This article was originally published on March, 25, 2024 in ProRemodeler. Written by Caroline Broderick.

An Ohio contractor faces a lawsuit filed by the state Attorney General over clients’ alleged loss of $1 million—a “pretty major case in Ohio consumer transaction,” says Attorney General David Yost.

Yost alleges that the contractor, Jeffrey Crawford Jr. of Cleveland Custom Homes in Avon, violated the Ohio Consumer Sales Practices Act and Home Construction Service Suppliers Act by failing to deliver, failing to pay subcontractors, and failing to include necessary information in contracts, to name a few, for custom building and remodeling projects.

“This is one of the more egregious homebuilding cases we have. We see cases about adding a deck, paving a driveway, putting a new roof on. It’s rare that we see these kinds of numbers,” said Yost.

One client took matters into his own hands.

Mohamed Muntaser claims he lost $500,000 to Crawford, who he entrusted to build his custom home. So, Muntaser went to retrieve his lost funds himself—at Crawford’s home.

“He hasn’t done any work on my house since July. He hasn’t picked up a phone call in three weeks so I just wanted an answer,” Muntaser told officers, seen on body cam footage obtained by 19 News.

Crawford might consider himself lucky. For other contractors, angry client visits can end in tragedy.

AG Yost’s site explains that other clients “allegedly suffered significant financial losses … leaving some homes in worse condition than when he started working on them.”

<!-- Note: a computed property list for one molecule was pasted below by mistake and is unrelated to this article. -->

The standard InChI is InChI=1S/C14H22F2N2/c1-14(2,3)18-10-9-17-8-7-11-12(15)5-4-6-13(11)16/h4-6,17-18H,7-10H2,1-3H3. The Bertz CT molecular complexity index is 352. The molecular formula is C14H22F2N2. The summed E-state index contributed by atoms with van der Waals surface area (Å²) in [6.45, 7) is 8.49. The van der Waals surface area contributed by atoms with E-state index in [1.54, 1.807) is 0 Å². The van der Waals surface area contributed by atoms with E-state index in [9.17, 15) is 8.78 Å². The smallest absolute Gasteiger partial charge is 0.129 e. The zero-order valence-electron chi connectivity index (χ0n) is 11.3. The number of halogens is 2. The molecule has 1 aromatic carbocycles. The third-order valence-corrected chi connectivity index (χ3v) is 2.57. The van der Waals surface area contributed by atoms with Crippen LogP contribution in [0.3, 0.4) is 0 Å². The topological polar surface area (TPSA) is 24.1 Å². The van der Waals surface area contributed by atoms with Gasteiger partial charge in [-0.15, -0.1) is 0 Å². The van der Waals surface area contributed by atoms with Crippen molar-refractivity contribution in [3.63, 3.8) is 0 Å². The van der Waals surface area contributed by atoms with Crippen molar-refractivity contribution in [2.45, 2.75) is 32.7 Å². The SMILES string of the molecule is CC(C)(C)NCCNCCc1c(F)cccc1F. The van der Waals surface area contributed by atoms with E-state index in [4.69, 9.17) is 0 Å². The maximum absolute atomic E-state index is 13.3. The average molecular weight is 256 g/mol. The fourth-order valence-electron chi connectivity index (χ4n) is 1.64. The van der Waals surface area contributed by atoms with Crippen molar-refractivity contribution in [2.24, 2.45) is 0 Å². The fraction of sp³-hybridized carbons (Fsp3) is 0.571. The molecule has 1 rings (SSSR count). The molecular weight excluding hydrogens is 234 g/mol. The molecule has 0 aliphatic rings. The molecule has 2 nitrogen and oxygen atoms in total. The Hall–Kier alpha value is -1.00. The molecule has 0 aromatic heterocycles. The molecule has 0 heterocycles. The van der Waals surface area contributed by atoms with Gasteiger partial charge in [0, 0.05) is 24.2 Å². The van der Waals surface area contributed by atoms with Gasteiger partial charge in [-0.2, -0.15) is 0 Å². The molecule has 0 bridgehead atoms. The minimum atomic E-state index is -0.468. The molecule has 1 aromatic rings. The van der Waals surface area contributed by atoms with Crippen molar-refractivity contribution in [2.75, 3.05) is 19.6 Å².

For subcontractors, several claim they’re due tens of thousands, upwards of $65,000. 

And in order to receive additional funds from the bank, Crawford signed an affidavit confirming subcontractors had been paid.

“He signed lien waivers, acting like he is our representative to receive money from the bank. The banks gave him the money based on that. There is no recourse from the bank,” said subcontracted plumber Don Seeley.

Crawford allegedly charged an excessive down payment, not in accordance with the Home Construction Service Suppliers Act. The Act outlines that if the total payment is greater than $25,000, a down payment cannot exceed 10%. For Crawford, Yost claims he asked for “significantly more than that statutory limit.”

This isn’t the first time for Crawford either. Last year, a cabinet supplier, Tom Caruso, sued Crawford and won for his owed $106,000. Caruso told 19 News that the first red flag about Crawford was slow payments.